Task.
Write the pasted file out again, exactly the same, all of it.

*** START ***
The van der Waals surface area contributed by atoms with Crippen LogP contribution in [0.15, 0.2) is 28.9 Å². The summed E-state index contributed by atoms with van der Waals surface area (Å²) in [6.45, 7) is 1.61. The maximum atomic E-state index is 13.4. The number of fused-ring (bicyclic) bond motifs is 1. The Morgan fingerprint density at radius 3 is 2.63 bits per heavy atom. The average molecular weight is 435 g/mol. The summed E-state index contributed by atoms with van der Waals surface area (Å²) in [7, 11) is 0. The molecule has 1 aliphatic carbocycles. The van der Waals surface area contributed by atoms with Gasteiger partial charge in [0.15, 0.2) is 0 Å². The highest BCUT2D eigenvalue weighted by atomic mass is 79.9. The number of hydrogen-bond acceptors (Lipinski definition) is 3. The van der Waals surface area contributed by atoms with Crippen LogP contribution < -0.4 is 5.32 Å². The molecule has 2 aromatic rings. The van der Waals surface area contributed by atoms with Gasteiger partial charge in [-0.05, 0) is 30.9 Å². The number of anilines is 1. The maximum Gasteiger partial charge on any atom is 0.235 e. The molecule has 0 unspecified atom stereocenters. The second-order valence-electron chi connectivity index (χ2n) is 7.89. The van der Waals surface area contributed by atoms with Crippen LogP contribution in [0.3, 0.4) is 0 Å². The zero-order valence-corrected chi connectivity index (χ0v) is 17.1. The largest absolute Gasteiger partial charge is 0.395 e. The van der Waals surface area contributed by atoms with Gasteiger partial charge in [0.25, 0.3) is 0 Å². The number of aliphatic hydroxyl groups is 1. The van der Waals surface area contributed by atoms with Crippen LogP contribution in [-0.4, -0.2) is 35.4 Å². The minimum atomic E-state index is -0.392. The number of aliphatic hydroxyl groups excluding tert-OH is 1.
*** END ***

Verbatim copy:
The van der Waals surface area contributed by atoms with Crippen LogP contribution in [0.15, 0.2) is 28.9 Å². The summed E-state index contributed by atoms with van der Waals surface area (Å²) in [6.45, 7) is 1.61. The maximum atomic E-state index is 13.4. The number of fused-ring (bicyclic) bond motifs is 1. The Morgan fingerprint density at radius 3 is 2.63 bits per heavy atom. The average molecular weight is 435 g/mol. The summed E-state index contributed by atoms with van der Waals surface area (Å²) in [7, 11) is 0. The molecule has 1 aliphatic carbocycles. The van der Waals surface area contributed by atoms with Gasteiger partial charge in [0.15, 0.2) is 0 Å². The highest BCUT2D eigenvalue weighted by atomic mass is 79.9. The number of hydrogen-bond acceptors (Lipinski definition) is 3. The van der Waals surface area contributed by atoms with Crippen LogP contribution < -0.4 is 5.32 Å². The molecule has 2 aromatic rings. The van der Waals surface area contributed by atoms with Gasteiger partial charge in [-0.05, 0) is 30.9 Å². The number of anilines is 1. The maximum Gasteiger partial charge on any atom is 0.235 e. The molecule has 0 unspecified atom stereocenters. The second-order valence-electron chi connectivity index (χ2n) is 7.89. The van der Waals surface area contributed by atoms with Crippen LogP contribution in [0.3, 0.4) is 0 Å². The zero-order valence-corrected chi connectivity index (χ0v) is 17.1. The largest absolute Gasteiger partial charge is 0.395 e. The van der Waals surface area contributed by atoms with Gasteiger partial charge in [0.25, 0.3) is 0 Å². The number of aliphatic hydroxyl groups is 1. The van der Waals surface area contributed by atoms with Crippen LogP contribution in [-0.4, -0.2) is 35.4 Å². The minimum atomic E-state index is -0.392. The number of aliphatic hydroxyl groups excluding tert-OH is 1.